Much of our support at Lean East involves coaching leaders and teams as they improve their processes. But what is coaching? Here are six traits of good coaching and some examples from the book The Art of Possibility.   Six Traits of Good Coaching Coaches focus on people and drive results. Coaching is not the same as teaching or mentoring. Teachers impart their skills and wisdom to others. Mentors share lessons based on their experience. Coaches unlock potential in the participant and help them discover their own solutions. Coaches share alignment and establish trust. The mission and goal must be agreed upon by the participant and coach. The participant and coach also need to have mutual trust for one another. Learn more about trust at this post. Coaches ask…
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Five Ways to Engage Millennials

Five Ways to Engage Millennials

Summary
Millennials (also known as Generation Y) represent people born from about 1982 to 2000.1  These 17 to 35-year-olds are expected to represent 75% of the US workforce by 2025 and are technologically savvy and purpose driven. Yet business leaders have expressed frustration from this group of workers. How can they attract, hire and retain talented young millennials?   Leaders find millennials make challenging employees due to their sense of entitlement, impatience, and inattention to authority.2  Many millennials struggled to find good jobs during the 2008 recession and have been called “lazy, entitled narcissists who still live with their parents” by Time Magazine. Yet millennials are technologically savvy and purpose-driven. Companies that relate well to this age group can benefit greatly. Here are five ways you can engage the millennials who already…
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Accelerating Change

Accelerating Change

Summary
  Organizational improvement is becoming more and more important every year as the pace of change in technology, consumers, and competitors is accelerating. Twenty years ago, companies didn’t have websites since people were still sending email on their dial-up modems. Google search engines didn’t exist. It is just ten years ago that Apple introduced the iPhone. Remember when we rented movies from stores instead of streaming them? It is becoming rare for me to visit a store any more now that I can read product reviews online, order with one click from my phone, and have the item at my door in two days for free. I am learning to adapt, but my children are growing up in a world where they expect instant gratification: any item or information they…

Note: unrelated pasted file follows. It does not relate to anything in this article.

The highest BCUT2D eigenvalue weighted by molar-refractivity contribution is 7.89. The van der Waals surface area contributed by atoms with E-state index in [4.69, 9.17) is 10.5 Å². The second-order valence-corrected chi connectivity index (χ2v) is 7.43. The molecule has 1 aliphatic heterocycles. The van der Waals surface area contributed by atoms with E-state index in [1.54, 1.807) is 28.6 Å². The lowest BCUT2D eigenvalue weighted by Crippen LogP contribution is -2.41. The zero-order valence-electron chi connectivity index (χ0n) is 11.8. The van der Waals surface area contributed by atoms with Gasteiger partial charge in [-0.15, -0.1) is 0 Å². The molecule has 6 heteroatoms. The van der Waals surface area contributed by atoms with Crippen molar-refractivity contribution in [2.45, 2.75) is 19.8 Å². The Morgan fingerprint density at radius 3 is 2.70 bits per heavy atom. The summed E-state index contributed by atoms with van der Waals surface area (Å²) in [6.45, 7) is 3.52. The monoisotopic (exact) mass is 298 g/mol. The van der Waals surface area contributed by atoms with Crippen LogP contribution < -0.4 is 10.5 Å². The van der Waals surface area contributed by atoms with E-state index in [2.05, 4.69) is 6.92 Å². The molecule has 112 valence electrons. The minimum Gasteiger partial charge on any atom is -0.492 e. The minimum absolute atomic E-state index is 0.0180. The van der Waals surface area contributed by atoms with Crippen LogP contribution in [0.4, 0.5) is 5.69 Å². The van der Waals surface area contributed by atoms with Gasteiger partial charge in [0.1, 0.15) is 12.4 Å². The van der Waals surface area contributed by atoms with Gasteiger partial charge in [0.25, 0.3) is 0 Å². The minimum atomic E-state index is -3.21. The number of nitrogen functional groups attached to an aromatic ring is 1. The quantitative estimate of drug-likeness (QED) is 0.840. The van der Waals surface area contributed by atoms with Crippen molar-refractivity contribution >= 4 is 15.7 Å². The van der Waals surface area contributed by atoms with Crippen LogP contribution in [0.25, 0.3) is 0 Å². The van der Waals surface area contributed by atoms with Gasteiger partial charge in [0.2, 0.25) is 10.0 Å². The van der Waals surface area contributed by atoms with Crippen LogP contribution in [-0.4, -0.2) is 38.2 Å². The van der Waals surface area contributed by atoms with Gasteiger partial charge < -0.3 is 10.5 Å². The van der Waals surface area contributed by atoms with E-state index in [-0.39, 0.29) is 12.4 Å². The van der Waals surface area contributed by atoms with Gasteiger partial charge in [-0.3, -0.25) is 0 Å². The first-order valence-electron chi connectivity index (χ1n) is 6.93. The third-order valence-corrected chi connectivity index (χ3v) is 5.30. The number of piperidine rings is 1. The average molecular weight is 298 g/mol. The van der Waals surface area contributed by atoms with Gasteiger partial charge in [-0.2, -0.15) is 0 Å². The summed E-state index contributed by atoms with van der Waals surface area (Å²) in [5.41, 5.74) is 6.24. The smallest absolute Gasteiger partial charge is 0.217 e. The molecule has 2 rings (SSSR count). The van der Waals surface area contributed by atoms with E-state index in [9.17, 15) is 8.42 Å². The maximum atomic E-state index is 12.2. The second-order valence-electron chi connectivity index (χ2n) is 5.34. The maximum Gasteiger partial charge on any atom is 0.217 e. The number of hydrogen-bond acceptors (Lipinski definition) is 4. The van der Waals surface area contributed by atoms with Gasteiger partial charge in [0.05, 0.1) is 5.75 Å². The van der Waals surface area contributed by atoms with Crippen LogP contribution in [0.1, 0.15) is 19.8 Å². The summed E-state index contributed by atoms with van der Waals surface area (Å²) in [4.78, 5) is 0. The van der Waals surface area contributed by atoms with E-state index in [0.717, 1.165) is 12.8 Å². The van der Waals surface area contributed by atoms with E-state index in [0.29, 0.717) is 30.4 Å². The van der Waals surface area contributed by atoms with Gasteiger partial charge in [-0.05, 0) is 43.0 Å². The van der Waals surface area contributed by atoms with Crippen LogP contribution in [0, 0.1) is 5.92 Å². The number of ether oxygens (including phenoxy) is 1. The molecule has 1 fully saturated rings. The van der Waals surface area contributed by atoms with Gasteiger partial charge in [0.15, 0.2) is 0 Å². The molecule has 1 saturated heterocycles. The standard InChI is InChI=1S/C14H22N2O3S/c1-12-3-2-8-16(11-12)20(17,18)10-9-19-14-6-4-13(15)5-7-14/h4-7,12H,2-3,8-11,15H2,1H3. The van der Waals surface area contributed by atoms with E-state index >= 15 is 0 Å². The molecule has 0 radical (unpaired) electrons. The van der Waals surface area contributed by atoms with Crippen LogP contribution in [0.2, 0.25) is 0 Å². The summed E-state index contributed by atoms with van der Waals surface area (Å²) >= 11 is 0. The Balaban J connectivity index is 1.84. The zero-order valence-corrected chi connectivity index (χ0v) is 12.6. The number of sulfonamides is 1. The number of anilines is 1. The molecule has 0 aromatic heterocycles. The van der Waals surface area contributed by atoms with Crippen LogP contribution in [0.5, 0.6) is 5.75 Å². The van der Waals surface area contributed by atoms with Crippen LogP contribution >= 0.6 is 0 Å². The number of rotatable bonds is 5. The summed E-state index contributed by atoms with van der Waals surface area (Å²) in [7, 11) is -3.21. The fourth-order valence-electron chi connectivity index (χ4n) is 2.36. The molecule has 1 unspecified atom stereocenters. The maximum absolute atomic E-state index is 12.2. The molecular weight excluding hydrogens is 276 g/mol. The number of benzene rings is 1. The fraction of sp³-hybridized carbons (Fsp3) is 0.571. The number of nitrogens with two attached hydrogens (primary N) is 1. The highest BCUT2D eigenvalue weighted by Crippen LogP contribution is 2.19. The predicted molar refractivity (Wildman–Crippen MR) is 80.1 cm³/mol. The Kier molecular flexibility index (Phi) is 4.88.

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Establishing a Sense of Urgency

Establishing a Sense of Urgency

Summary
People Don't Hate Change II Establishing a Sense of Urgency This is our second post reviewing why some teams and organizations struggle with change more than others. In our previous post, we share the need to create a burning platform – a clear reason to change. Unfortunately, many leaders struggle with this first important need. Consider these two scenarios: Leader A:         The leader meets with the team and shares recent performance results. The new initiative is not meeting goal, putting the future of the entire team at risk. A 20% cost reduction will need to be made, and each member of the team is asked to help identify and make the changes. Leader B:         The leader meets with the team and offers coaching and facilitation for team members to improve the process…